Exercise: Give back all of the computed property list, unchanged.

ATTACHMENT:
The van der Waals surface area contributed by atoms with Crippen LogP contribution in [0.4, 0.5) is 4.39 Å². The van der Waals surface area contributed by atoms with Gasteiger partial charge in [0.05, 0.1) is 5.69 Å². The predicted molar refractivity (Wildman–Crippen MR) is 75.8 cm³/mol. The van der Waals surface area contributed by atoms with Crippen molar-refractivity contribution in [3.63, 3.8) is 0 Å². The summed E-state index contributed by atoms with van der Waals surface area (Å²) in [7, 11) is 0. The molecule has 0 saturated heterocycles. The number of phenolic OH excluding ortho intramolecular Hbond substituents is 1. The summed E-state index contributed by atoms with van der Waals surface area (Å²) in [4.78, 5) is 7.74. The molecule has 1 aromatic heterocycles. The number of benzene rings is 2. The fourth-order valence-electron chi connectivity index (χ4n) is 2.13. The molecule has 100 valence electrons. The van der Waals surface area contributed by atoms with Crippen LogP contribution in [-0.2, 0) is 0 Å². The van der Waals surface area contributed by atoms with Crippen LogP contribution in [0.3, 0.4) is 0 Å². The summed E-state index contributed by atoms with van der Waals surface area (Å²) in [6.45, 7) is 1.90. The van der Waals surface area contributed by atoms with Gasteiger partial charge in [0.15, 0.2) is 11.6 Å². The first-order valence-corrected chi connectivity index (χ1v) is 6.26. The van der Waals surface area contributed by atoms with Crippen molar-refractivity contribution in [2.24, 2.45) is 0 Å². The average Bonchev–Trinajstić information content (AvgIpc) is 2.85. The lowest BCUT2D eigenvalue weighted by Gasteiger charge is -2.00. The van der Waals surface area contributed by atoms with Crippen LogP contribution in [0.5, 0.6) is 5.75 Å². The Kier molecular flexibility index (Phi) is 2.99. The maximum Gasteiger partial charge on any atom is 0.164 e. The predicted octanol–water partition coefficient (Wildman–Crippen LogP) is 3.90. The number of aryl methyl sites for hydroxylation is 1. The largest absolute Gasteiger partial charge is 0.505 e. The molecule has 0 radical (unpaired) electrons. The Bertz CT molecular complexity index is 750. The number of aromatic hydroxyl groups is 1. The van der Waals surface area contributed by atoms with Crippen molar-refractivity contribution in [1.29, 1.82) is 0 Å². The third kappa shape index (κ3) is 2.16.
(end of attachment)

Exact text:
The van der Waals surface area contributed by atoms with Crippen LogP contribution in [0.4, 0.5) is 4.39 Å². The van der Waals surface area contributed by atoms with Gasteiger partial charge in [0.05, 0.1) is 5.69 Å². The predicted molar refractivity (Wildman–Crippen MR) is 75.8 cm³/mol. The van der Waals surface area contributed by atoms with Crippen molar-refractivity contribution in [3.63, 3.8) is 0 Å². The summed E-state index contributed by atoms with van der Waals surface area (Å²) in [7, 11) is 0. The molecule has 0 saturated heterocycles. The number of phenolic OH excluding ortho intramolecular Hbond substituents is 1. The summed E-state index contributed by atoms with van der Waals surface area (Å²) in [4.78, 5) is 7.74. The molecule has 1 aromatic heterocycles. The number of benzene rings is 2. The fourth-order valence-electron chi connectivity index (χ4n) is 2.13. The molecule has 100 valence electrons. The van der Waals surface area contributed by atoms with Crippen LogP contribution in [-0.2, 0) is 0 Å². The van der Waals surface area contributed by atoms with Crippen LogP contribution in [0.3, 0.4) is 0 Å². The summed E-state index contributed by atoms with van der Waals surface area (Å²) in [6.45, 7) is 1.90. The van der Waals surface area contributed by atoms with Gasteiger partial charge in [0.15, 0.2) is 11.6 Å². The first-order valence-corrected chi connectivity index (χ1v) is 6.26. The van der Waals surface area contributed by atoms with Crippen molar-refractivity contribution in [2.24, 2.45) is 0 Å². The average Bonchev–Trinajstić information content (AvgIpc) is 2.85. The lowest BCUT2D eigenvalue weighted by Gasteiger charge is -2.00. The van der Waals surface area contributed by atoms with Crippen LogP contribution in [0.5, 0.6) is 5.75 Å². The Kier molecular flexibility index (Phi) is 2.99. The maximum Gasteiger partial charge on any atom is 0.164 e. The predicted octanol–water partition coefficient (Wildman–Crippen LogP) is 3.90. The number of aryl methyl sites for hydroxylation is 1. The largest absolute Gasteiger partial charge is 0.505 e. The molecule has 0 radical (unpaired) electrons. The Bertz CT molecular complexity index is 750. The number of aromatic hydroxyl groups is 1. The van der Waals surface area contributed by atoms with Crippen molar-refractivity contribution in [1.29, 1.82) is 0 Å². The third kappa shape index (κ3) is 2.16.